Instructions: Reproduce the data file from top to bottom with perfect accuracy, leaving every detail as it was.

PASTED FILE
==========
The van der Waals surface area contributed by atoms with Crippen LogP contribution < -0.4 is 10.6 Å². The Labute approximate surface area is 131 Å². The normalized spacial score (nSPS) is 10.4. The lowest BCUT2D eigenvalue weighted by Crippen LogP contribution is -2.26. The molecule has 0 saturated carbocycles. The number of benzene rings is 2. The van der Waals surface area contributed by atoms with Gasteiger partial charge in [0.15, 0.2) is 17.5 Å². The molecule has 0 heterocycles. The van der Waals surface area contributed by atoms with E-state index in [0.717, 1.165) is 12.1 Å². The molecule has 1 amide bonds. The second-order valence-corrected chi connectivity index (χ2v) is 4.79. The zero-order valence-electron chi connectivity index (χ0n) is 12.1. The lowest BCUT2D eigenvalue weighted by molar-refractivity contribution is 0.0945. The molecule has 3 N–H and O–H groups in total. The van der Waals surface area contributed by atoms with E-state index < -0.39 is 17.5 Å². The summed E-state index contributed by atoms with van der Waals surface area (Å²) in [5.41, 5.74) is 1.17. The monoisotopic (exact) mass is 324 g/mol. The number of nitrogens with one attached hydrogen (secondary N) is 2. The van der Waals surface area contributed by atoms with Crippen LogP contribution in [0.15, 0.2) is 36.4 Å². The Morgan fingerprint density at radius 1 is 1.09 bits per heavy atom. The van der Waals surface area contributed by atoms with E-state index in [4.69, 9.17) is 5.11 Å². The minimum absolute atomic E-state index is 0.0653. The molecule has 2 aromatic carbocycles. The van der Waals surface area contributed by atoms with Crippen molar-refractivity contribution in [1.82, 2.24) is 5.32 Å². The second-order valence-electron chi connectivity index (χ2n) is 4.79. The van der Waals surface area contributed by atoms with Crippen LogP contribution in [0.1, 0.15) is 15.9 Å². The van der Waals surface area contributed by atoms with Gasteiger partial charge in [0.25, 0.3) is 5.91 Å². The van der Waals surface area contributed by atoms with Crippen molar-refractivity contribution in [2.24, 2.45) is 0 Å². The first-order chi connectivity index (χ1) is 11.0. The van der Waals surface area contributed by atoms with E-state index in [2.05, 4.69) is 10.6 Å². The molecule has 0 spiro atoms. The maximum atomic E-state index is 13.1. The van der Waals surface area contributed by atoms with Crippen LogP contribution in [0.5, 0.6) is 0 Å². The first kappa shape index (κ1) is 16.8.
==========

The van der Waals surface area contributed by atoms with Crippen LogP contribution < -0.4 is 10.6 Å². The Labute approximate surface area is 131 Å². The normalized spacial score (nSPS) is 10.4. The lowest BCUT2D eigenvalue weighted by Crippen LogP contribution is -2.26. The molecule has 0 saturated carbocycles. The number of benzene rings is 2. The van der Waals surface area contributed by atoms with Gasteiger partial charge in [0.15, 0.2) is 17.5 Å². The molecule has 0 heterocycles. The van der Waals surface area contributed by atoms with E-state index in [0.717, 1.165) is 12.1 Å². The molecule has 1 amide bonds. The second-order valence-corrected chi connectivity index (χ2v) is 4.79. The zero-order valence-electron chi connectivity index (χ0n) is 12.1. The lowest BCUT2D eigenvalue weighted by molar-refractivity contribution is 0.0945. The molecule has 3 N–H and O–H groups in total. The van der Waals surface area contributed by atoms with E-state index < -0.39 is 17.5 Å². The summed E-state index contributed by atoms with van der Waals surface area (Å²) in [5.41, 5.74) is 1.17. The monoisotopic (exact) mass is 324 g/mol. The number of nitrogens with one attached hydrogen (secondary N) is 2. The van der Waals surface area contributed by atoms with Crippen LogP contribution in [0.15, 0.2) is 36.4 Å². The Morgan fingerprint density at radius 1 is 1.09 bits per heavy atom. The van der Waals surface area contributed by atoms with E-state index in [4.69, 9.17) is 5.11 Å². The minimum absolute atomic E-state index is 0.0653. The molecule has 2 aromatic carbocycles. The van der Waals surface area contributed by atoms with Crippen molar-refractivity contribution in [1.82, 2.24) is 5.32 Å². The second-order valence-electron chi connectivity index (χ2n) is 4.79. The van der Waals surface area contributed by atoms with Crippen LogP contribution in [0.1, 0.15) is 15.9 Å². The van der Waals surface area contributed by atoms with Gasteiger partial charge in [0.25, 0.3) is 5.91 Å². The van der Waals surface area contributed by atoms with Crippen molar-refractivity contribution in [2.24, 2.45) is 0 Å². The first-order chi connectivity index (χ1) is 11.0. The van der Waals surface area contributed by atoms with E-state index in [2.05, 4.69) is 10.6 Å². The molecule has 0 spiro atoms. The maximum atomic E-state index is 13.1. The van der Waals surface area contributed by atoms with Crippen LogP contribution in [0.5, 0.6) is 0 Å². The first kappa shape index (κ1) is 16.8.